When you let your children know you were getting divorced, they may have each had different reactions. Perhaps one of your kids stayed in his or her room for a day or so, isolated, away from the rest of the family. Another may have had an emotional outburst, showing signs of worry or fear. Every child is unique, so no two reactions to such news will be the same. The key is let your children know you love them and will be there to support them through it all.
Like most good parents in New York, you want what is best for your kids. During divorce, this will no doubt translate into making sure their best interests are a central focus of proceedings. It’s not uncommon for challenges to arise, especially if you and your former spouse disagree about certain issues; however, there are several ways you can help your children adapt to their new lifestyle. Since you may need a helping hand as well, it’s a good idea to set up a support network before heading to court.
Ways to help kids keep divorce stress low
It’s natural to want to lean on your children for support as you navigate major life changes in divorce. This is typically not a good idea, however, as it can complicate the parent/child relationship. You (and they) may find it less stressful if you rely solely on other adults to help you come to terms with your own emotions. The following ideas may also be helpful to your particular situation:
- Children typically experience less stress in divorce if they maintain active, healthy relationships with both parents. It’s important to avoid casting your former spouse in a bad light to your kids. They already know there are problems between you and their other parent; sharing negative details with them may cause them to feel as though they have to choose where their devotion should lie.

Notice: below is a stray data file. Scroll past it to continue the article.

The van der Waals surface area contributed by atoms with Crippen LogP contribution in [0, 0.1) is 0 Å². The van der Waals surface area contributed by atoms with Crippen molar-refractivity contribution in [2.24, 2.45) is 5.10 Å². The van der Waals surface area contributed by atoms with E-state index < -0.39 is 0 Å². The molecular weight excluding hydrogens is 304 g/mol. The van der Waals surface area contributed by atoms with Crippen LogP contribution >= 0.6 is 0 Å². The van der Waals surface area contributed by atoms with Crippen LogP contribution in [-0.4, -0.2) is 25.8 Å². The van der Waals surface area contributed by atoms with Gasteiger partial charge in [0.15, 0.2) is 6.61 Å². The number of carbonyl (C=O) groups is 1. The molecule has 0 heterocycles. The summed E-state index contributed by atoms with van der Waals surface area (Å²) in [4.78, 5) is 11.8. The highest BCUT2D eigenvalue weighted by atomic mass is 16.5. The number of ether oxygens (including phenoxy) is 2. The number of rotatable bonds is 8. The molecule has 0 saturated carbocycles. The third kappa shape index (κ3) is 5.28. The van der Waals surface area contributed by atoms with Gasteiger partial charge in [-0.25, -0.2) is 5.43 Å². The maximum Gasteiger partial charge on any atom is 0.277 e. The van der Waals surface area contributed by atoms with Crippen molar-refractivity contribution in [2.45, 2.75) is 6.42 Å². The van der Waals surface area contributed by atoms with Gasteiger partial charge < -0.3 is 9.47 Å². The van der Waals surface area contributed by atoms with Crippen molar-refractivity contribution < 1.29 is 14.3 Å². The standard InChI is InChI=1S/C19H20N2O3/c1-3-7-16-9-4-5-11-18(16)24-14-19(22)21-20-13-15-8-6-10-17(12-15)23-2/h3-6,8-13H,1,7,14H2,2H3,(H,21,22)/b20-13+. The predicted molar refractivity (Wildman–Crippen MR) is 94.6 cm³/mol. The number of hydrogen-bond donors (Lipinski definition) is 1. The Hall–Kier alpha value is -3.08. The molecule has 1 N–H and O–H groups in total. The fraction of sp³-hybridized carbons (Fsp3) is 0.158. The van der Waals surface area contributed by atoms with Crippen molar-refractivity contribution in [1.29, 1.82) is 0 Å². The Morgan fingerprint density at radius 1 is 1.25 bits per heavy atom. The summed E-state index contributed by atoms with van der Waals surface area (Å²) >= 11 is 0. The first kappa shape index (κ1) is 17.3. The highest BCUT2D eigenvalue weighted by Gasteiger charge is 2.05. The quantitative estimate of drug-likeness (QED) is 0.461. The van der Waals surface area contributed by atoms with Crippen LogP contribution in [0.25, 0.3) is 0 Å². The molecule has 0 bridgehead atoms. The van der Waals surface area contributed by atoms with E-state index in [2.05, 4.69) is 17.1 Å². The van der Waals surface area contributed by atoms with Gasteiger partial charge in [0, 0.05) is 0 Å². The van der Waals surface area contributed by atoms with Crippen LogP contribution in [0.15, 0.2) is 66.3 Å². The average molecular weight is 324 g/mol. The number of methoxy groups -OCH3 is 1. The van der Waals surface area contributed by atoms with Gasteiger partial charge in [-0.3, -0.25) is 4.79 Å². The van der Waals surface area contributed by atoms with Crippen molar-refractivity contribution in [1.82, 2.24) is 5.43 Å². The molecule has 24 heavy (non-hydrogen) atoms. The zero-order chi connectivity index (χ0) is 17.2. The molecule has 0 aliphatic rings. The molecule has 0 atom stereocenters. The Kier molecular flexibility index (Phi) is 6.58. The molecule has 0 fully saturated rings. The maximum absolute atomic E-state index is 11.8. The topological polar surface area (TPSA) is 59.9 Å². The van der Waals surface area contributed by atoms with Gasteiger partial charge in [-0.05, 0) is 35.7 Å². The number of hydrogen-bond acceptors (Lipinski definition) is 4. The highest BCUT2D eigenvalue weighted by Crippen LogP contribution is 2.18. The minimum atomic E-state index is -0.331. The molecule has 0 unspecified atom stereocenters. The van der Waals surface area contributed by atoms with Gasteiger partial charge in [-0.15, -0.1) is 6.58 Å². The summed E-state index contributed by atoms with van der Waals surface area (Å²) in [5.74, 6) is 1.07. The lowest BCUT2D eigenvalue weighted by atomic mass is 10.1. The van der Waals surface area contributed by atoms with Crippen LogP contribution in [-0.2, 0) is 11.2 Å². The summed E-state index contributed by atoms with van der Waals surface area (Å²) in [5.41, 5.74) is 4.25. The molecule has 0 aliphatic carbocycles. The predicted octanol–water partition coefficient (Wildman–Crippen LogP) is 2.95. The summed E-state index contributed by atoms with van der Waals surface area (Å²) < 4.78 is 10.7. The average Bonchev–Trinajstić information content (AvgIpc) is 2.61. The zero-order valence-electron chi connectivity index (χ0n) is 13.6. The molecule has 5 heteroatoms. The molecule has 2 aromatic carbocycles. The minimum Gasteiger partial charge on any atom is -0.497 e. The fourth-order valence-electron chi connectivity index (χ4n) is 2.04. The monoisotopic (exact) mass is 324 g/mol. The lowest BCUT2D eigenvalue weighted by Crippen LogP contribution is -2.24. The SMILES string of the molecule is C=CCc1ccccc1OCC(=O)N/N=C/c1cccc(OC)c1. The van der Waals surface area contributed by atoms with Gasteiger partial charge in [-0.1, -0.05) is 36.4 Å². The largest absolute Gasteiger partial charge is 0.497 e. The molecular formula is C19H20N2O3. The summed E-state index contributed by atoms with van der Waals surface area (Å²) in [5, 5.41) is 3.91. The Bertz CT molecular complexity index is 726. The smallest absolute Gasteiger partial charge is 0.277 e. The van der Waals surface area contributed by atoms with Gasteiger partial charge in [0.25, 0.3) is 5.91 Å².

- It’s quite common to encounter several challenges as you move toward a settlement. If you are currently facing a particular problem that is causing tension between you and your former spouse, it’s best to try not to air those differences in front of your kids.
- Providing means for your children to express their feelings may help them keep stress levels lower. Do you have a child who enjoys drawing or writing? Putting thoughts on paper in a journal or sketching pictures to express emotion are constructive tools that can help children come to terms with their parents’ divorce.
- Children tend to thrive on structure and routine. The less your kids’ daily lives have to change, the better. Children may become highly stressed if they feel like the rug has been pulled out from beneath them regarding their usual habits and family customs.
Also, adult matters are best kept between adults. You may assume your kids know you love them, but most children want to hear their parents say it. Reminding your kids that your divorce is not their fault and keeping lines of communication open so they know they can share their feelings with you can help them adapt to their new family dynamics.
Adult support resources
It’s easy to forget to tend to your own emotional needs as you concentrate your efforts on supporting your children. Parents who divorce in New York or other states often find it helpful to talk about their feelings with their local faith leaders, licensed counselors, and trusted family members or friends. Many parents also turn to experienced family law attorneys for added support.